Further to our earlier post, the Singapore Convention has now been published. It will be signed in Singapore on 7 August 2019 and will come into effect six months after at least three states have ratified it.
The drafters’ goal is for the Singapore Convention to be for mediation what the New York Convention is for arbitration. That the Convention is potentially significant in terms of enforcement is clear. But it is also important in terms of elevating the status of international commercial mediation and lending greater credibility to the process. Much will depend on uptake, but with the New York Convention as a blueprint, the goal is to secure numerous signatory states at the outset.
The Convention will aid enforcement of mediated settlement agreements relating to international commercial disputes, being those where:
- at least two parties to the settlement agreement operate in different contracting states; or
- the state where the substantial part of the settlement agreement is to be performed is different to where the parties to the settlement conduct business; or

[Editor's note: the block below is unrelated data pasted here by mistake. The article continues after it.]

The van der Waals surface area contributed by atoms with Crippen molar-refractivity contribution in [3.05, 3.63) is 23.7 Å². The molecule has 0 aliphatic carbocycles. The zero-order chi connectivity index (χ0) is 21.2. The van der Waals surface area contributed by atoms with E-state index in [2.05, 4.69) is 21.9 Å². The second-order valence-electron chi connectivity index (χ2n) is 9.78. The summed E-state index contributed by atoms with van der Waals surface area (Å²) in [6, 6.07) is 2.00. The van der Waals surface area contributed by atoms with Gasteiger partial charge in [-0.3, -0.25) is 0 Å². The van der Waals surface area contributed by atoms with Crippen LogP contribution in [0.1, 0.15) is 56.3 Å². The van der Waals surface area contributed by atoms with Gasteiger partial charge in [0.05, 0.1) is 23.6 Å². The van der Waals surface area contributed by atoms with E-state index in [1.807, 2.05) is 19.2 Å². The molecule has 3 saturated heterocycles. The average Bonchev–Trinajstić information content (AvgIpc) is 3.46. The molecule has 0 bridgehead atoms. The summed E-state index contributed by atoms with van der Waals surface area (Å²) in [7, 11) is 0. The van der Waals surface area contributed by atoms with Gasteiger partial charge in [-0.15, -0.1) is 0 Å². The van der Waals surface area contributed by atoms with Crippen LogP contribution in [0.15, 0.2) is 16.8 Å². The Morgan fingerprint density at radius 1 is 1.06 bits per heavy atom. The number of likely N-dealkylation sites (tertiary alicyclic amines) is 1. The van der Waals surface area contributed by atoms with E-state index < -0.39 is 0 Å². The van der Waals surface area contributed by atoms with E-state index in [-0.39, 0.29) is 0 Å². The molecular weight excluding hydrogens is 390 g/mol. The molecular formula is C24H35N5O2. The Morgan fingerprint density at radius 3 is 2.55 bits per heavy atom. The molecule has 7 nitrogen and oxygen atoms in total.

- the state where the settlement agreement is most closely connected is different to where the parties to the settlement conduct business.
The Convention carves out consumer, personal, household, family, inheritance and employment disputes from its jurisdiction.
There are various procedural requirements for the underlying settlement agreement to qualify for enforcement under the Convention. There are also grounds for refusing to grant relief listed in the Convention. These include the incapacity of the parties, invalidity of the settlement agreement, serious breach of mediator standards, mediator bias and public policy.
UPDATE: For more detail on the Convention, and commentary on some of its more interesting features, see the article by Jan O’Neill (Professional Support Lawyer, London) published on the Practical Law Dispute Resolution Blog, here.